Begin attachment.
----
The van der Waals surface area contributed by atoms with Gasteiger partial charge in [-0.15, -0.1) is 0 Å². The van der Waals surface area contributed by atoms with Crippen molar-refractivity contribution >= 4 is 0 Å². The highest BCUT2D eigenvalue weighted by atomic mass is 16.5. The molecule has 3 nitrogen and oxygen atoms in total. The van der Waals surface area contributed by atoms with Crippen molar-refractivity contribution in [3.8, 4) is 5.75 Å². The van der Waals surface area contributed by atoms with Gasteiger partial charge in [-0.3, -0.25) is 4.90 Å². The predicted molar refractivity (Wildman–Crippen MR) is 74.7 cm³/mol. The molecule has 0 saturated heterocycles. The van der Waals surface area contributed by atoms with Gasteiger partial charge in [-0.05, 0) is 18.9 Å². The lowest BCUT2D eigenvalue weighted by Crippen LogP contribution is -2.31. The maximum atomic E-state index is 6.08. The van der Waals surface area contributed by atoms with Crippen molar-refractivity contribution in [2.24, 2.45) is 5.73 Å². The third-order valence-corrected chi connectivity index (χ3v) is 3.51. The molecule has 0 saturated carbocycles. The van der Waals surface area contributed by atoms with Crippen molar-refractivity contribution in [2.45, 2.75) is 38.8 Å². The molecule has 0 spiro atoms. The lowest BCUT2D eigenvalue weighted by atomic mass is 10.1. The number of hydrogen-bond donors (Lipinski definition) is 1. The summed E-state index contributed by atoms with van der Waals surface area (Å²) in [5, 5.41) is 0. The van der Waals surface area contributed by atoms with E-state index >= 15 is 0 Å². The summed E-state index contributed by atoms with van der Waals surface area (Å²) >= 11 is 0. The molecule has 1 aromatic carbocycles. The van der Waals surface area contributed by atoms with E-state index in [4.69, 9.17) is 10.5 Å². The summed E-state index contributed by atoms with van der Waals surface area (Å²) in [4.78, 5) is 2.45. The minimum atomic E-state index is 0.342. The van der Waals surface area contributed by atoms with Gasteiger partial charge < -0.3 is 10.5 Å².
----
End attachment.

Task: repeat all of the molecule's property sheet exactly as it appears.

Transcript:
The van der Waals surface area contributed by atoms with Gasteiger partial charge in [-0.15, -0.1) is 0 Å². The van der Waals surface area contributed by atoms with Crippen molar-refractivity contribution >= 4 is 0 Å². The highest BCUT2D eigenvalue weighted by atomic mass is 16.5. The molecule has 3 nitrogen and oxygen atoms in total. The van der Waals surface area contributed by atoms with Crippen molar-refractivity contribution in [3.8, 4) is 5.75 Å². The van der Waals surface area contributed by atoms with Gasteiger partial charge in [-0.3, -0.25) is 4.90 Å². The predicted molar refractivity (Wildman–Crippen MR) is 74.7 cm³/mol. The molecule has 0 saturated heterocycles. The van der Waals surface area contributed by atoms with Gasteiger partial charge in [-0.05, 0) is 18.9 Å². The lowest BCUT2D eigenvalue weighted by Crippen LogP contribution is -2.31. The maximum atomic E-state index is 6.08. The van der Waals surface area contributed by atoms with Crippen molar-refractivity contribution in [2.24, 2.45) is 5.73 Å². The third-order valence-corrected chi connectivity index (χ3v) is 3.51. The molecule has 0 saturated carbocycles. The van der Waals surface area contributed by atoms with Crippen molar-refractivity contribution in [2.45, 2.75) is 38.8 Å². The molecule has 0 spiro atoms. The lowest BCUT2D eigenvalue weighted by atomic mass is 10.1. The number of hydrogen-bond donors (Lipinski definition) is 1. The summed E-state index contributed by atoms with van der Waals surface area (Å²) in [5, 5.41) is 0. The van der Waals surface area contributed by atoms with E-state index >= 15 is 0 Å². The summed E-state index contributed by atoms with van der Waals surface area (Å²) >= 11 is 0. The molecule has 1 aromatic carbocycles. The van der Waals surface area contributed by atoms with E-state index in [4.69, 9.17) is 10.5 Å². The summed E-state index contributed by atoms with van der Waals surface area (Å²) in [4.78, 5) is 2.45. The minimum atomic E-state index is 0.342. The van der Waals surface area contributed by atoms with Gasteiger partial charge < -0.3 is 10.5 Å².